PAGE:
The combined concentrations of SCFAs produced in the colon reach ~150 mM, making SCFAs the most abundant anions in the colon. SCFAs are absorbed in the colon and either utilized in colonocytes or transported via the portal vein to reach the blood circulation and other organs. The liver and muscle are major systemic organs for SCFA metabolism and consumption. SCFAs enter cells through passive diffusion and carrier-mediated transportation through SMCT1/SLC5a8 and MCT1/SLC16a1 (33,34,35). SMCT1 is a sodium-coupled monocarboxylate transporter 1 for cell intake of SCFAs and related organic acids such as lactate and pyruvate (34). SMCT1 belongs to the SLC5 Na+/glucose cotransporter gene family (33). MCT1 is an H+-coupled transporter for SCFAs and related organic acids and it transports these molecules depending on the net chemical gradients for H+ and monocarboxylates across the membrane (36). Expression of these transporters in the apical membrane of colonocytes, DCs, kidney cells, and/or brain cells has been documented (Table I).
SCFAs activate several G-protein-coupled cell surface receptors (GPCR). GPR41 and GPR43 are major receptors that can be activated by most SCFAs (37). Gut enteroendocrine cells highly express GPR41 and GPR43 (38,39). Other regular enterocytes express these receptors also at functional levels (38,39,40,41). GPR41 is also expressed in adipocytes, renal smooth muscle cells, enteric neuronal cells, and pancreatic cells (Table I) (42,43). The expression of GPR41 is co-regulated with GPR40, a receptor for medium and long-chain fatty acids, because their gene transcription is regulated by the same promoter (44). GPR43 is expressed by granulocytes and some myeloid cells (45,46,47). GPR109a, a receptor for niacin (also called nicotinic acid and vitamin B3), is a receptor also for C4 (48). GPR109a is expressed by gut epithelial cells, adipocytes, macrophages and dendritic cells (Table I). Olfr78 is expressed in the kidney juxtaglomerular apparatus and is activated by C2 and C3 (49). However, T cells do not express these receptors at functionally significant levels (unpublished results) (24). Major cell types expressing these receptors are listed in Table I.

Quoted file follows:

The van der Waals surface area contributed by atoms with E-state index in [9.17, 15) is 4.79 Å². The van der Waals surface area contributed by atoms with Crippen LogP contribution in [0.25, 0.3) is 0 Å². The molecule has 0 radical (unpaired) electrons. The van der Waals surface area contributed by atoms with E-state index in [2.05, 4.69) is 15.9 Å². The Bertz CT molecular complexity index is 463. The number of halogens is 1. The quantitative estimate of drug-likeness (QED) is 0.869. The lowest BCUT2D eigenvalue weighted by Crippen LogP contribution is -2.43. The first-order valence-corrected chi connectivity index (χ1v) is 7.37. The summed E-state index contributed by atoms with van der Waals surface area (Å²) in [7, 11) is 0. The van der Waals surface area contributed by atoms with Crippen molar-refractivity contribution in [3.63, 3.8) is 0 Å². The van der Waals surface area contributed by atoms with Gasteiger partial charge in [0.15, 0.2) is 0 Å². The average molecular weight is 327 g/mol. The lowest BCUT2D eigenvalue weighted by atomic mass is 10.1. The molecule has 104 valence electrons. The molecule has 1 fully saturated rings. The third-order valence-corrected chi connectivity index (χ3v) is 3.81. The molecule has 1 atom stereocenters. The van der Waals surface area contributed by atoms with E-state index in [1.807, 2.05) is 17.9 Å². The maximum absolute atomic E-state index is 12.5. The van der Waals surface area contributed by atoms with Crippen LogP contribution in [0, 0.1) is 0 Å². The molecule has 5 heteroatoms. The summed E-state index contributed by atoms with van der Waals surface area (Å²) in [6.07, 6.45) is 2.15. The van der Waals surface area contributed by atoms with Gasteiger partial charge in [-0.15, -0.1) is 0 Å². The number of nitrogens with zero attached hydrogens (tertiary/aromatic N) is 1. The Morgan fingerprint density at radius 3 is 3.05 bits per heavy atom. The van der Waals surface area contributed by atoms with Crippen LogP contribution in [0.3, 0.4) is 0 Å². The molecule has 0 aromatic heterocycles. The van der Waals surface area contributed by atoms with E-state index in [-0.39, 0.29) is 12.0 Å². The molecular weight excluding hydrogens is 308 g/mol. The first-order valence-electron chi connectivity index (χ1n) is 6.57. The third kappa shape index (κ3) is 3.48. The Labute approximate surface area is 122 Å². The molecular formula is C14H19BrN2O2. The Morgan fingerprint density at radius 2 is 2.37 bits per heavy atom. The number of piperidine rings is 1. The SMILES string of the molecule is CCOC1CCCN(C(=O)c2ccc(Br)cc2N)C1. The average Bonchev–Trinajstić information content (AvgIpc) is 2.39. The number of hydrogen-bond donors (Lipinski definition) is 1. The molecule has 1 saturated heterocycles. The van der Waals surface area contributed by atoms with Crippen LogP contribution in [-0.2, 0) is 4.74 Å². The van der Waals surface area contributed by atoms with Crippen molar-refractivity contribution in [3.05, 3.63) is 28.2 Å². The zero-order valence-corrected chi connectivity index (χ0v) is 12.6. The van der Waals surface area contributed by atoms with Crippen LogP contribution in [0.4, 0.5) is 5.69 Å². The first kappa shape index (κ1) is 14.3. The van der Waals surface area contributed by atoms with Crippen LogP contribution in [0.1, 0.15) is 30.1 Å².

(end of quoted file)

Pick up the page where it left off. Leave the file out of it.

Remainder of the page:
BASIC FUNCTIONS OF SCFAs IN THE BODY